Residents of Northern California are known, from time to time, to belittle their neighbors to the south. Los Angeles, the city that intellectuals love to hate, is an emblem of the stereotypical, vapid SoCal lifestyle. There’s an old joke about the difference between New York and Los Angeles, the two most populated U.S. cities. When its seventy degrees in LA, the joke goes, its two degrees in New York. But if you meet seventy interesting people in New York, you meet two in LA. Kids in LA, the second LP of the indie-pop dance duo Kisses, stays true to this stereotype. The sun is shining and there’s a lot of beautiful people around, but the bookshelves are dusty.
While their attempts at being genuine amid insipid glamour may be praiseworthy, Kids in LA lacks originality. The album has a few decent moments on it, like the cool detachment of Jesse Kivel’s vocals on “The Hardest Part,” or the gooey pop-philosophical contemplation of “Bruins,” but for the most part, it falls short. Even the few memorable moments become tiresome after a few listens.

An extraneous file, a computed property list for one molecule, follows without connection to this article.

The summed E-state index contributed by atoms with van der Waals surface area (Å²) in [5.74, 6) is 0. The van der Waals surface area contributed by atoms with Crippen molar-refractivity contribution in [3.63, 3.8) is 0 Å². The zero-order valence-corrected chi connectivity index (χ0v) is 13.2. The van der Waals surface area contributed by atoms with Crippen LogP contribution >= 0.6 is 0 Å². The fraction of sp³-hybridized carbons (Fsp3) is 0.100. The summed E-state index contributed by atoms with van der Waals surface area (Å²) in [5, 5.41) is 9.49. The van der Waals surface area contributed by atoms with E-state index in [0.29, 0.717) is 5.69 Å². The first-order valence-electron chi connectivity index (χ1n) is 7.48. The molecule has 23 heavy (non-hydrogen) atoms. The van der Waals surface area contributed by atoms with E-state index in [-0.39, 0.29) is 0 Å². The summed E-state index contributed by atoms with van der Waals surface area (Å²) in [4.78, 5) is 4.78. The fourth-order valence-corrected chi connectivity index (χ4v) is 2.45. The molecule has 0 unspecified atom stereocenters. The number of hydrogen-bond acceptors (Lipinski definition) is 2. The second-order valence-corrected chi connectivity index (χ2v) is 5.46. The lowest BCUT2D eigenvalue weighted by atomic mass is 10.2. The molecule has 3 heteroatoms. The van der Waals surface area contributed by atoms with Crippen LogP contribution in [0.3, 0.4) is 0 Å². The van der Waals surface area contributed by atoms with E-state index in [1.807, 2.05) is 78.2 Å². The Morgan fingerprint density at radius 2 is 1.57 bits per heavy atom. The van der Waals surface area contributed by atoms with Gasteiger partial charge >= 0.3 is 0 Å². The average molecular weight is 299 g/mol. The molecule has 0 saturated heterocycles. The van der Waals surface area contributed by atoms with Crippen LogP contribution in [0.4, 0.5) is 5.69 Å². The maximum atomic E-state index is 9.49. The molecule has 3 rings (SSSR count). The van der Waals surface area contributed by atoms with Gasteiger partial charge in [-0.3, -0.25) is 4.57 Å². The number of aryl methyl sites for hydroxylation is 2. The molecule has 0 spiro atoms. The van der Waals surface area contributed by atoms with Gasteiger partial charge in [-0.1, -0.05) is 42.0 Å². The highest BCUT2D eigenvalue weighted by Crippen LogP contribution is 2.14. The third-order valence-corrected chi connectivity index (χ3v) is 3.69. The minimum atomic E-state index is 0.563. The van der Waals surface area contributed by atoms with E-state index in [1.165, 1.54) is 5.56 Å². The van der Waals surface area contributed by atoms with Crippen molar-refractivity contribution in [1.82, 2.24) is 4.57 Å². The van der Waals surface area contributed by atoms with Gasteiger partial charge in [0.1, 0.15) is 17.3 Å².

Nevertheless, Kisses make some fun (I’m using this liberally), light music that may please some indie pop-fans or fans of dance music in general. Their tracks sound like they were created in a parallel universe, a universe absorbed in a nineteen eighties culture that is trying, however slight the effort may be, to be more earnest; to be less vapid. There’s whimsical tales of summer romance and moments of introspection that are washed away by groovy beats. Jesse Kivel’s vocals are conventional and sleek enough to fit the melodramatic moments of broken hearts and mix drinks by the pool that most of the lyrics are concerned with. His subdued delivery resembles so many of the fashionable, young bands today that equate coolness with apathy. Zizi Edmundson, the other half of the duo, makes her first and only vocal appearance on the final track of the album, “Adjust Glasses.” Her conflicted optimism presents a needed change from the monotony of Kivel’s croons, but it’s hard to take her seriously when she sings a line like, “adjust your glasses before you start/find love in the Western world.” Comments about the ‘Western world’ are amusing when they are uttered from the self-righteous mouths of liberal arts undergraduates, but the irony, like elsewhere on the album, seems lost on Kisses.